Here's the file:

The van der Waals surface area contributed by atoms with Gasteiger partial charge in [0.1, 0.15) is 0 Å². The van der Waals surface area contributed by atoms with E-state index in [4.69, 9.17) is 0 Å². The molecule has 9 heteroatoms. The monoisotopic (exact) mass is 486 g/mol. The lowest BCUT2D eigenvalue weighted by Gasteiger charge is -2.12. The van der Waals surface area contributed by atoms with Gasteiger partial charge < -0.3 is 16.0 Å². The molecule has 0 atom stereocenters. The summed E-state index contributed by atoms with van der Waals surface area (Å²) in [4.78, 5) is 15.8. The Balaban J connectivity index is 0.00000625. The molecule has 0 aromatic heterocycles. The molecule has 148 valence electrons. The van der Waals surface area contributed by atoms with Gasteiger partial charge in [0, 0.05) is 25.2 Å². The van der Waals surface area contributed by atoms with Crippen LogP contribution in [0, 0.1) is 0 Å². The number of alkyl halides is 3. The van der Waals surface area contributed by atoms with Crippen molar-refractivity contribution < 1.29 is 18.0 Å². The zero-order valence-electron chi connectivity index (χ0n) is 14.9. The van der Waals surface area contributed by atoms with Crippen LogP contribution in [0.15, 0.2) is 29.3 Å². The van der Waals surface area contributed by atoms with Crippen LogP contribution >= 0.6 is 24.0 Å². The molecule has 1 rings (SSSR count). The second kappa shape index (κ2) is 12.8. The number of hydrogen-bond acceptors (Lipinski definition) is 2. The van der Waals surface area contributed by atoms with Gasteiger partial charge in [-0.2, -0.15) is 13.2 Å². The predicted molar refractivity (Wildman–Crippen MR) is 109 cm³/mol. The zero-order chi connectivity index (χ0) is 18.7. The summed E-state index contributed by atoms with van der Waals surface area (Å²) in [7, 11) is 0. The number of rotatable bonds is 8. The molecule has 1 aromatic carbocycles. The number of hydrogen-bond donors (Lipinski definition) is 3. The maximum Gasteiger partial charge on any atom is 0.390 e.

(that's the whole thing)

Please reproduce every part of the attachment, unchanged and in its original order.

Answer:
The van der Waals surface area contributed by atoms with Gasteiger partial charge in [0.1, 0.15) is 0 Å². The van der Waals surface area contributed by atoms with E-state index in [4.69, 9.17) is 0 Å². The molecule has 9 heteroatoms. The monoisotopic (exact) mass is 486 g/mol. The lowest BCUT2D eigenvalue weighted by Gasteiger charge is -2.12. The van der Waals surface area contributed by atoms with Gasteiger partial charge < -0.3 is 16.0 Å². The molecule has 0 atom stereocenters. The summed E-state index contributed by atoms with van der Waals surface area (Å²) in [4.78, 5) is 15.8. The Balaban J connectivity index is 0.00000625. The molecule has 0 aromatic heterocycles. The molecule has 148 valence electrons. The van der Waals surface area contributed by atoms with Gasteiger partial charge in [0, 0.05) is 25.2 Å². The van der Waals surface area contributed by atoms with Crippen LogP contribution in [0, 0.1) is 0 Å². The number of alkyl halides is 3. The van der Waals surface area contributed by atoms with Crippen molar-refractivity contribution < 1.29 is 18.0 Å². The zero-order valence-electron chi connectivity index (χ0n) is 14.9. The van der Waals surface area contributed by atoms with Crippen LogP contribution in [0.15, 0.2) is 29.3 Å². The van der Waals surface area contributed by atoms with Crippen LogP contribution >= 0.6 is 24.0 Å². The molecule has 1 rings (SSSR count). The second kappa shape index (κ2) is 12.8. The number of hydrogen-bond acceptors (Lipinski definition) is 2. The van der Waals surface area contributed by atoms with Gasteiger partial charge in [-0.2, -0.15) is 13.2 Å². The predicted molar refractivity (Wildman–Crippen MR) is 109 cm³/mol. The zero-order chi connectivity index (χ0) is 18.7. The summed E-state index contributed by atoms with van der Waals surface area (Å²) in [7, 11) is 0. The number of rotatable bonds is 8. The molecule has 1 aromatic carbocycles. The number of hydrogen-bond donors (Lipinski definition) is 3. The maximum Gasteiger partial charge on any atom is 0.390 e.